Case Notes

Below is a brief summary of some of the more interesting cases that Geoff has been involved in:
Bates v Gates (HC Auckland, 13 February 1985, A1078/85, Thorp J).

In this case a staff solicitor left the employ of his former employer law firm and set up on his own account nearby. The staff solicitor had signed a written employment contract with a restraint of two years and the law firm applied to the Court to enforce the terms. Thorp J upheld the restraint but varied it under the Illegal Contracts Act 1970 from two years to twelve months.

Jurkovich v Fortune [1988] 2 NZLR 442 (CA)

A claim under the Law Reform (Testamentary Promises) Act 1949 against a deceased estate. The claim was brought out of time and the main point was concerned with whether or not the Court could extend time with respect to assets that had been distributed to will beneficiaries before the proceedings were filed. This case went to the Court of Appeal.

Re Howse (HC Auckland, A1093/84, 26 September 1990, Chilwell J)

This was a claim by a daughter against her father’s estate for further provision under the Family Protection Act 1955. The deceased had made gifts to his housekeeper who was also his companion during his lifetime, and also made provision for her in his will. Even though the estate was small the Court held that deceased was in breach of his moral duty to provide adequate support for his daughter and she was given a bigger share.

Gallagher Electronics Ltd v Livewire Products Limited (1987) 2 TCLR 457, Anderson J.

This was a claim for injunctive relief by a company that claimed that the defendant had marketed a similar product under a similar name to its coloured polymer electric fencing tape. The dispute concerned the law relating to “passing off”, the Fair Trading Act 1986 and copyright infringement.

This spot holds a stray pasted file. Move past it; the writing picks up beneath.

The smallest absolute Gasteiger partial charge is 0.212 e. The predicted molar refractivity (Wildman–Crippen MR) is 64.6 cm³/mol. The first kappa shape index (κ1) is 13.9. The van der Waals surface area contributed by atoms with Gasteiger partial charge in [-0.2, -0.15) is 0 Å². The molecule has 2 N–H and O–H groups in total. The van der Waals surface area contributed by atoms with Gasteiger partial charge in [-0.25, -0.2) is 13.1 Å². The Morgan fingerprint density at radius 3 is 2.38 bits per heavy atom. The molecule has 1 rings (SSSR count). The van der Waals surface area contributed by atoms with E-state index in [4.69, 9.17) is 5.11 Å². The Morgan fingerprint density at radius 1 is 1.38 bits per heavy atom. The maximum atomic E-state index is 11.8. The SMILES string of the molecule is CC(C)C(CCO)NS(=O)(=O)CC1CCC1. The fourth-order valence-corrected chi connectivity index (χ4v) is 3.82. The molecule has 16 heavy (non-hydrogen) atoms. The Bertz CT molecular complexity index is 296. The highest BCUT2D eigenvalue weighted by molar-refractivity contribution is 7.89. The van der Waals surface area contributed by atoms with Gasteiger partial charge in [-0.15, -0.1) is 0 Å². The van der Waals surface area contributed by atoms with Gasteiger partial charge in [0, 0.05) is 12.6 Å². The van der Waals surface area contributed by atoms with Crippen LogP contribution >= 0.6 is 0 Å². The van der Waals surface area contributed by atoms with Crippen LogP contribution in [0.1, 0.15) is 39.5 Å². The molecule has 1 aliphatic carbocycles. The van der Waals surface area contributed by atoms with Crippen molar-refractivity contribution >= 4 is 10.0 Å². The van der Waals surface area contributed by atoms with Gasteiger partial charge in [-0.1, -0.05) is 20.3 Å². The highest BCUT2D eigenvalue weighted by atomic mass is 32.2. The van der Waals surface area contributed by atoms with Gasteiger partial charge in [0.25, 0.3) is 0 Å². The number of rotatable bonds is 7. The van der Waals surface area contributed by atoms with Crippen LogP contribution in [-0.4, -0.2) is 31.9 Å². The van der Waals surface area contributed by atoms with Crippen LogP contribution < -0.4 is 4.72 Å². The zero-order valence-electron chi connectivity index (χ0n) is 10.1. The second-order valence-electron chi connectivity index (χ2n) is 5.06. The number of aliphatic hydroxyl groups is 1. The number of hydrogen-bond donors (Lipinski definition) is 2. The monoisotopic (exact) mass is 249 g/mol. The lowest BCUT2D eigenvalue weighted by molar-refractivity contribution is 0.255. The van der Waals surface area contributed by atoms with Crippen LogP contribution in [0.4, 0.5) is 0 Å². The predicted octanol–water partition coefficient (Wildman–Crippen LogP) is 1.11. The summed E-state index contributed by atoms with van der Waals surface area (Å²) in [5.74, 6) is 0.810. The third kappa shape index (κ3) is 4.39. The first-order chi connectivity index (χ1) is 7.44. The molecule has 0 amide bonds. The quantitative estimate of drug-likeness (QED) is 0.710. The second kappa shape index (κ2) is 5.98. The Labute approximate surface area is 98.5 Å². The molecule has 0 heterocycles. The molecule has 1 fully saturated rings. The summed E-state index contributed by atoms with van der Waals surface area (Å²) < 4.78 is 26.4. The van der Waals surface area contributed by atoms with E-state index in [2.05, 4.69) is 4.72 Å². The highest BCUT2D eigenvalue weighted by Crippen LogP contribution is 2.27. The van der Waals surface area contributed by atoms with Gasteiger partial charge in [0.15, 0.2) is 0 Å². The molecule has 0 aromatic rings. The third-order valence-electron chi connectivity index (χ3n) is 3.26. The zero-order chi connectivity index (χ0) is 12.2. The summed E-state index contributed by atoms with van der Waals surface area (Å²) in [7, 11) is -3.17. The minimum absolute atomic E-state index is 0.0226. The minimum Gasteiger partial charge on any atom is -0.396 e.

Bradley v Bascands Ltd (CA375/91, 10 June 1992, Anderson J, Casey J, Hardie Boys J, noted [1992] BCL 1288.

This was a case whereby credit was given to a mail order company to be formed in return for written guarantees from the Directors. When the guarantees were signed the mail order company did not exist, it had not been formed. The Court of Appeal said that there was no reason in law why a guarantee could not be given with respect to the debts of a company to be formed in the future.

Cashfield House Ltd v David and Heather Sinclair Ltd [1995] 1 NZLR 452; [1995] NZLJ 407.

This case was about damage caused to two clothing stores in Cashel Street Mall in Christchurch when workmen carrying out demolition work in the mall caused a sprinkler system to collapse causing flooding of the retail shops and stock damage.  The case was about the primary liability in negligence of the owner of the mall who had engaged a private demolition company to do the work. The case is a leading authority in New Zealand regarding vicarious liability for the negligence of an independent contractor.

Ancient Trees of NZ Ltd v Comloch Park Forestry Ltd (In Liq) (HC Auckland, M759/93, 24 November 1995, Blanchard J).

This was a case concerning the Court’s validation of the transfer of a helicopter owned by a company immediately prior to it going into liquidation to an associated company.

Letraset New Zealand Ltd v Dawson (EMC, Auckland, AEC36/96, 9 July 1996, Judge Colgan).

This case concerned remedies available to a company that sued a former employee in order to prevent him from allegedly taking business from the company after his resignation.

Re Hunter (Deceased) (HC Auckland, M505/94, 20 November 1996, Paterson J).

In this case the deceased had signed a Deed of Trust which provided that she would hold a half interest in her home for her de facto partner who was subsequently convicted of her murder. The case concerned the equitable principle that a person should not be allowed to profit from crime. The deceased’s executor and trustee was permitted to continue with an application to have the Trust Deed declared a nullity.

Public Trustee v Farrell (1997) 11 PRNZ 344 (HC), Elias J.

This case was about the rules applicable as to costs when adverse claims are made in the context of a deceased estate. Generally the unsuccessful claimant should pay the costs of the will beneficiaries in the normal way.

Re Fraser (Deceased) (1997) 11 PRNZ 348 (HC), Giles J.